GOLDEN GATE — Anticipated movement on immigration reform may come this week in the latest round of “will-they-or-won’t-they” since a group of U.S. senators announced efforts in late January to overhaul the sytem.
No date has been set yet for the release of the bill, however more details are expected after the congressional Easter and Passover recess, which ends this weekend.
If the so-called “Gang of Eight” U.S. senators wants to take the lead in announcing proposals, U.S. Rep. Mario Diaz-Balart, R-Miami — who is working on a similar bill in the House of Representatives — said Saturday they are welcome to do so.
“We’re more concerned in the House to get it right than to do it fast,” the congressman said during a Collier County event.
After a meet-and-greet with about 40 constituents at the Golden Gate Community Center that focused largely on gun-control (mental health is the issue at hand, not restricting guns, he said) and the national budget (he cites federal overspending) Diaz-Balart said a House immigration reform proposal isn’t ready yet.
“It’s got to be done this year, so we don’t have a lot of time, but we’re not ready to do something right now. We’re getting closer and closer,” said Diaz-Balart, whose district includes eastern Collier County.
He demurred on the timeline for announcing the bill. Sticking points include how to deal with agricultural and other so-called “low-skilled” workers.
If the House passes the proposed legislation, even in the best-case scenario the conference committee to resolve discrepancies with the U.S. Senate’s version of the bill “is going to be a bear. As tough as it is for House Republicans and Democrats to agree on anything, or the Senate to do that, when you get them all together it’s even more difficult,” the congressman said.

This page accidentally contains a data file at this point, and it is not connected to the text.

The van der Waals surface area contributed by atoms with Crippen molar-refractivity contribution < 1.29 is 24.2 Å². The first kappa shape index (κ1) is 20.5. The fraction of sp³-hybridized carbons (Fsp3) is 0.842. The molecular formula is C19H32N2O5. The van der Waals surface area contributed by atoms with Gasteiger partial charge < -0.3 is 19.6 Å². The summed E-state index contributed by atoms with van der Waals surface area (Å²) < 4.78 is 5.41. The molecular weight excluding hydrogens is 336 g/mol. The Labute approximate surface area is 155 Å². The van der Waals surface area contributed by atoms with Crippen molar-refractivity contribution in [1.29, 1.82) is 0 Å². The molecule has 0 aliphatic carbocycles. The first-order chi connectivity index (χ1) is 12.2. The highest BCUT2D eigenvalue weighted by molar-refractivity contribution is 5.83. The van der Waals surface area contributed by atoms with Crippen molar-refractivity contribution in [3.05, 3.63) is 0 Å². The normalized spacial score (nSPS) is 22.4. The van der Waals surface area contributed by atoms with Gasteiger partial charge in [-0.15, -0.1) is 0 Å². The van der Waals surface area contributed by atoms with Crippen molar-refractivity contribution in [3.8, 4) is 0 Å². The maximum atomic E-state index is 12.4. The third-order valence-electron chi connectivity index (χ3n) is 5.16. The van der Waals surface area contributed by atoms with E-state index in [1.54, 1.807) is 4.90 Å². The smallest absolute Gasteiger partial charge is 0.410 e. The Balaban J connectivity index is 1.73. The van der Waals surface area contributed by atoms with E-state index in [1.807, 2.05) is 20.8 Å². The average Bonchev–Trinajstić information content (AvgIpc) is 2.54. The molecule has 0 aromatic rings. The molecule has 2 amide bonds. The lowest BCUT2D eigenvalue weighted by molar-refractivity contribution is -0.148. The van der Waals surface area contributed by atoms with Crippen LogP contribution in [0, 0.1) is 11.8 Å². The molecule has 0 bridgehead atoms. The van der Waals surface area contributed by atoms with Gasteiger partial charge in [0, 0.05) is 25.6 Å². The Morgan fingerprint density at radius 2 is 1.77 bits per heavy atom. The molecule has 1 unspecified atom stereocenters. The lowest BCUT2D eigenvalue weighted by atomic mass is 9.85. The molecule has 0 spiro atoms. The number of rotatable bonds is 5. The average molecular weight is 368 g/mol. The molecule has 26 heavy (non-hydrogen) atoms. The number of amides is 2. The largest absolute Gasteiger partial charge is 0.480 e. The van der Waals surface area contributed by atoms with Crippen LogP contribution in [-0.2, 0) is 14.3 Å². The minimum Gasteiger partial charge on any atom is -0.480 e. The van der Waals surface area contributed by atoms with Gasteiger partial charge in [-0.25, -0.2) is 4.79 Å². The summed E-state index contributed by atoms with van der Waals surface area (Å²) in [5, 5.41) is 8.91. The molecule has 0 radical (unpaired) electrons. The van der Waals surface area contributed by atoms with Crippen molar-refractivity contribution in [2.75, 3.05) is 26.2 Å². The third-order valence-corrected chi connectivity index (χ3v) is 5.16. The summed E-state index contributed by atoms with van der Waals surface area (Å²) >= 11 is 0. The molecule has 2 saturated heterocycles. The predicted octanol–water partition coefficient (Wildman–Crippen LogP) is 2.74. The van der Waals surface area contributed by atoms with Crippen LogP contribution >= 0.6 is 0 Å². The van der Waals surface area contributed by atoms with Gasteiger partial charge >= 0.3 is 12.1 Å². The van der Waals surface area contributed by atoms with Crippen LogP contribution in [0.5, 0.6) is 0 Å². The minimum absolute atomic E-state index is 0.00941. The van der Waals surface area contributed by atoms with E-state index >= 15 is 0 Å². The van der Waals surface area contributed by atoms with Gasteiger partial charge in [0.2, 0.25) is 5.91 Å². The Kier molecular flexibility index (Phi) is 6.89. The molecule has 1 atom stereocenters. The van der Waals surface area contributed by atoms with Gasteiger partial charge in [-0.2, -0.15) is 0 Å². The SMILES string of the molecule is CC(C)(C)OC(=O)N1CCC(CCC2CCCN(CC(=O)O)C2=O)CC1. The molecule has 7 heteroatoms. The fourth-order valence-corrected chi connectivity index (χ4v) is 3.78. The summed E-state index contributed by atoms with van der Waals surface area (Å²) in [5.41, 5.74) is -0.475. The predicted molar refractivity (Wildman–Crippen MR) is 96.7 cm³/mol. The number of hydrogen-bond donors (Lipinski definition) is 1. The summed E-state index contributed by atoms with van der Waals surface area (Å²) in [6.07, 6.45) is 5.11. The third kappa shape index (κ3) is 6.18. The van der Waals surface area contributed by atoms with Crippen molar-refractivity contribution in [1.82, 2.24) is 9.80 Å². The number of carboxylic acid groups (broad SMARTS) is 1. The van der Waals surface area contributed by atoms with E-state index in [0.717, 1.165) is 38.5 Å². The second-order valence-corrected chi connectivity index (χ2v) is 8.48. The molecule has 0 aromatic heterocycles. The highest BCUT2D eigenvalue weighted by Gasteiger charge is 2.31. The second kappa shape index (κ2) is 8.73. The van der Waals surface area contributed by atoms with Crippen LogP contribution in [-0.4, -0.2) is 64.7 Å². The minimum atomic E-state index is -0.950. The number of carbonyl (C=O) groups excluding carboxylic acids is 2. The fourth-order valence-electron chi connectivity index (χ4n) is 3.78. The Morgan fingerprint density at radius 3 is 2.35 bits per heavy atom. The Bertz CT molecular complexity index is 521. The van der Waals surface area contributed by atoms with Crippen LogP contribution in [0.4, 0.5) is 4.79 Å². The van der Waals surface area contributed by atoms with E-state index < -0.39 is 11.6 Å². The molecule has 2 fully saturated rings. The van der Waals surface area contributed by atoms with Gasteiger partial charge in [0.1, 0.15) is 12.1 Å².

Sen. Marco Rubio, R-Fla., wrote in a letter to fellow senators last week that the Gang of Eight’s proposal — to which he is contributing — “will be a starting point.”
Like Diaz-Balart, he stressed the importance of hearings to tweak the bill once it is made public. He is expected to brief Senate Republicans on the bill in the coming week.
Major differences between the House and Senate reform bills could include how a path to citizenship is reached and how long it takes, as well as how guest worker visas are revamped.
Friday, U.S. Citizenship and Immigration Services announced it has received more than 85,000 applications from employers seeking visas for computer programmers, engineers, physicians and other educated workers with specialized skills. Of the total visas, 20,000 are set aside for people with graduate degrees from American universities.
Because the 85,000 limit was exceeded within five days of the April 1 opening date, a lottery will be held to distribute the visas.
A superstar software engineer sponsored by Microsoft has the same chance of landing an H-1B visa as does a person hoping to work for a lesser-known company.
“It basically shows the main problem of this system, which is that there’s no way of prioritizing. When this takes place, it’ll cause a big frenzy,” said Neil Ruiz, an associate fellow at the Brookings Institution, a Washington, D.C.,-based nonprofit think tank.
Last year, the cap was reached in slightly more than two months. As the country emerged from recession in 2010, the cap wasn’t reached for 10 months. The last time a lottery was used was 2008.
__ The Associated Press contributed to this report.